Following the output contraction in late 2011, the EU economy is estimated to be currently in a mild recession. While uncertainty about economic and financial prospects remains high, strong policy actions and major advancements in the EU institutional framework have brought about an easing of financial market tensions in the beginning of 2012 and a tentative stabilisation of confidence, expected to further strengthen over the forecast period. Together with an expected acceleration in global growth, the recovery is forecast to set in slowly from the second half of the year on. The picture presented in the interim forecast in February is broadly confirmed for 2012, with real GDP projected to stagnate in the EU and to contract by -0.3% in the euro area. For 2013, growth is forecast at 1.3% in the EU and 1.0% in the euro area. Unemployment is expected to remain high at 10% in the EU and 11% in the euro area over the forecast period. Inflation is set to moderate gradually as the impact of higher oil prices and tax increases fades away. Fiscal consolidation is forecast to progress, with public deficits in 2013 declining to 3.3% in the EU and just below 3% in the euro area. The economic situation differs considerably across Member States, also in view of the ongoing adjustment to the large disparities in external positions and structural conditions that have come to the fore over the last years.
Olli Rehn, EU Commissioner for Economic and Monetary Affairs and the Euro said: “A recovery is in sight, but the economic situation remains fragile, with still large disparities across Member States. We are witnessing an ongoing adjustment of the fiscal and structural imbalances built up before and after the onset of the crisis, made worse by the still weak economic sentiment Without further determined action, however, low growth in the EU could remain. Sound public finances are the condition for lasting growth, and building on the new strong framework for economic governance, we must support the adjustment by accelerating stability and growth-enhancing policies.”
According to the report, the contraction in Greek economic activity in the fourth quarter of 2011 was far deeper than expected. The quarterly accounts indicate that real GDP fell by 7.5% in the last three months of 2011, compared with the same quarter of 2010. For the year as a whole, real GDP is estimated to have contracted by 6.9%. In 2012 a further contraction is expected, resulting from both a significant fall in internal demand and less dynamism in exports than expected. Households’ disposable income being hit by rising unemployment, cuts in private sector wages and the fiscal measures will keep domestic demand contracting. Also, unfavourable business and consumer sentiment and difficulties in access to credit for firms and households will contribute to their postponing spending decisions. The recovery, which was previously expected for this year, will be further delayed with, at best, an insignificant improvement in activity in 2013.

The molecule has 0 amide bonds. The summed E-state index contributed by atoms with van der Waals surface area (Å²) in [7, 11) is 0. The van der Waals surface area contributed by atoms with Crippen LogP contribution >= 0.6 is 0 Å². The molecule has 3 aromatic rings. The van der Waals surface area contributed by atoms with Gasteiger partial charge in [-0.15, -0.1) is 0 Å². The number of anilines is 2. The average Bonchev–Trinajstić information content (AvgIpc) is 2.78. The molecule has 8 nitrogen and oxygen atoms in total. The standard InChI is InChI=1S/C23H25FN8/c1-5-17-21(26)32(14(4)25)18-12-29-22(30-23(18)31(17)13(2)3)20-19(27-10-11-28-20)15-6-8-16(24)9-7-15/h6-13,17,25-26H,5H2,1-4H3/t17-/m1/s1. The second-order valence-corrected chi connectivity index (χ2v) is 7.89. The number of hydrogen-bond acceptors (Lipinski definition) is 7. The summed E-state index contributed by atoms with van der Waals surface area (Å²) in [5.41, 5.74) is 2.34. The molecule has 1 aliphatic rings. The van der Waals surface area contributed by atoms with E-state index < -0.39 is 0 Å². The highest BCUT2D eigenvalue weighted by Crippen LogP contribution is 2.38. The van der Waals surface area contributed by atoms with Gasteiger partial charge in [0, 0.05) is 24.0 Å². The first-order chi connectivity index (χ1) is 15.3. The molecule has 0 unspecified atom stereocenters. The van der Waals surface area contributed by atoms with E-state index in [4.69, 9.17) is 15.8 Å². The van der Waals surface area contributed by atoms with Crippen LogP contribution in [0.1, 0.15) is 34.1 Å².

Employment has taken a heavy blow in the face of contracting economic activity. Total employment declined by almost 7% in 2011 and an additional fall is forecast in 2012, with the unemployment rate projected at 20%. Labour market reforms are expected to provide a significant contribution towards both stabilising the employment level and creating new jobs in the medium-term perspective; however, employment is not expected to stabilise before 2013, and the subsequent recovery in the number of jobs will be slow.
The 2011 general government deficit fell to 9.1% of GDP from 10.3% of GDP in 2010. The decline in the deficit ratio resulted from an increase in the revenue-to-GDP ratio of 1.2 pps., while the primary expenditure ratio as a share of GDP fell by 1.4 pps. The increase in interest expenditure of more than 1 pp. means that the improvement in the primary deficit was almost 21⁄2 pps. The general government consolidated gross debt in 2011 was above 165% of GDP, up from 145% of GDP in 2010.
In 2012 the general government deficit is projected at 7.3% of GDP, which is consistent with a target for the primary deficit of 1% of GDP. To achieve this objective, the Government adopted cuts in expenditure of 1.5% of GDP in the first quarter. The Government aims at achieving a primary surplus of 1.8% of GDP in 2013. Based on current projections, this would require additional expenditure savings of 3.8% of GDP to be identified in coming months.
The implementation of the debt exchange (private sector involvement or PSI) will help to put Greek public finances back on a sustainable path. However, given the sluggish economy, the debt ratio will only start to decline in a sustainable manner after 2013.